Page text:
Health Technology Assessment 2002; Vol. 6: No. 10
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School of Health and Related Research, University of Sheffield, Sheffield, UK
Correspondence contact: Suzy Paisley
Multiple sclerosis (MS) is a progressive degenerative disease of the CNS with a pattern of symptoms that depends on the type of disease and the site of lesions. As damage accumulates, symptoms become more permanent and progressive disability ensues. MS is a disease characterised by wide variations between patients and for the individual over time, thus making categorisation difficult.
MS has a significant impact on the quality of life (QoL) for most patients over many years, with the disease lasting, on average, 30 years. The disease is twice as common in women than in men, and is at its peak in the most economically productive years of life.
In order to plan for the social and economic impact of MS on patients, their families and society as a whole, a better understanding of the natural history and epidemiology of the disease is needed. In particular there is a need to describe accurately the patterns and impact of disease progression over time.
There are three main aims to the current report:
A literature search was conducted to identify all papers relevant to the natural history and epidemiology of MS and to MS-related models. MEDLINE, EMBASE and the Science Citation Index were used. The following inclusion criteria were applied:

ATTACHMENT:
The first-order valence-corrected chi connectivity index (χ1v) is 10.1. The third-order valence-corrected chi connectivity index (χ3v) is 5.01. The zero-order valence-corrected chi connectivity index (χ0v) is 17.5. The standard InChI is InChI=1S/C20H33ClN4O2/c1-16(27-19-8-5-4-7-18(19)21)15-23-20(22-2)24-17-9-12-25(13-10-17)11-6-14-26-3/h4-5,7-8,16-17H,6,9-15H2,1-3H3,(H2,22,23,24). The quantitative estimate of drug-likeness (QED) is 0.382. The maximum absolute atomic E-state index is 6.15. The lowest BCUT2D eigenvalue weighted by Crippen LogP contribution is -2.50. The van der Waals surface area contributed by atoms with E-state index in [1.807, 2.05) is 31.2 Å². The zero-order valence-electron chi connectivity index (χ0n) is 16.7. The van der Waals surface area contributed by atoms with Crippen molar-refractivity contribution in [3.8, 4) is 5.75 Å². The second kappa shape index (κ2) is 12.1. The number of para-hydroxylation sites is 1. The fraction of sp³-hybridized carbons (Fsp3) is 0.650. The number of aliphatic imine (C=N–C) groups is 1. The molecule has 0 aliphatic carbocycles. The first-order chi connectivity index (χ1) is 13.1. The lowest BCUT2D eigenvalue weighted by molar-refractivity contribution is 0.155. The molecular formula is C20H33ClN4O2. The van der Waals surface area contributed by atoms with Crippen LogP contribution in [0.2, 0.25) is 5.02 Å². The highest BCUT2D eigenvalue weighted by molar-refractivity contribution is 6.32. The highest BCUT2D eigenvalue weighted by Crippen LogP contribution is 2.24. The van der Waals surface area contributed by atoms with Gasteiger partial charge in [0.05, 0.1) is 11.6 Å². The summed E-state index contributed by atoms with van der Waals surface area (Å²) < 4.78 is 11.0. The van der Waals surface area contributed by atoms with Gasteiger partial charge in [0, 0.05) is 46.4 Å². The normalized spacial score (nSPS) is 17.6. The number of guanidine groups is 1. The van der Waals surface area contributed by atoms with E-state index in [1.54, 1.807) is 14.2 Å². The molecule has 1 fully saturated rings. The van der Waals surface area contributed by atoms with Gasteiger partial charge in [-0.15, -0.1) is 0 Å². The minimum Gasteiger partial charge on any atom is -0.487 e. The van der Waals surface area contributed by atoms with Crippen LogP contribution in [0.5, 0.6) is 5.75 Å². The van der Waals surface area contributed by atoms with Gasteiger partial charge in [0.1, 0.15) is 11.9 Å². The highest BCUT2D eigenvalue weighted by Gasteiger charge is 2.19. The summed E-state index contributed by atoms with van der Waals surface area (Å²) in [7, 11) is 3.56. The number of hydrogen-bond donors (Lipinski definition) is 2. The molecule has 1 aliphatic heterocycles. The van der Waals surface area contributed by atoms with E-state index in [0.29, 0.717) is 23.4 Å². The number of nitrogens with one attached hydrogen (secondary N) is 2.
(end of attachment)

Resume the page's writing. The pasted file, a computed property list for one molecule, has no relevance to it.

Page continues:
The most commonly quoted physical and cognitive effects of the disease include: weakness, fatigue, ataxia, bladder complaints, bowel problems, sensory effects and visual impairment.
The most supported tool for the grading of functional effects of MS is the (Expanded) Disability Status Scale ((E)DSS). The scale ranges from 1 (least severe) to 10 (death from MS). However, the scale is not ideal because there is a bias towards the physical effects of the disease (particularly ambulation) rather than the cognitive effects.
Relapse rates in relapsing-remitting MS vary considerably over time for an individual and between individuals, but there is a general pattern of exacerbations of more frequent relapses, followed by long periods of lower rates. This makes assessment of the effects of treatments in an individual extremely problematic. High relapse rates at the onset of the disease give a limited prediction of poor prognosis.
Epidemiological studies in England and Wales have given a range of prevalence estimates but the average is estimated at about 110 patients per 100,000 population. There is good international evidence of geographical variation in prevalence, best described by increasing prevalence with latitude (both north and south of the equator). This is not seen in the data for England and Wales, but this may be due to other causes of variation masking any trend in the limited data. If such a latitudinal variation did apply to England and Wales, then the prevalence would range from 104 to 156 per 100,000 (south to north), indicating substantial differences in resource consequences. Improved survival has led to increased prevalence.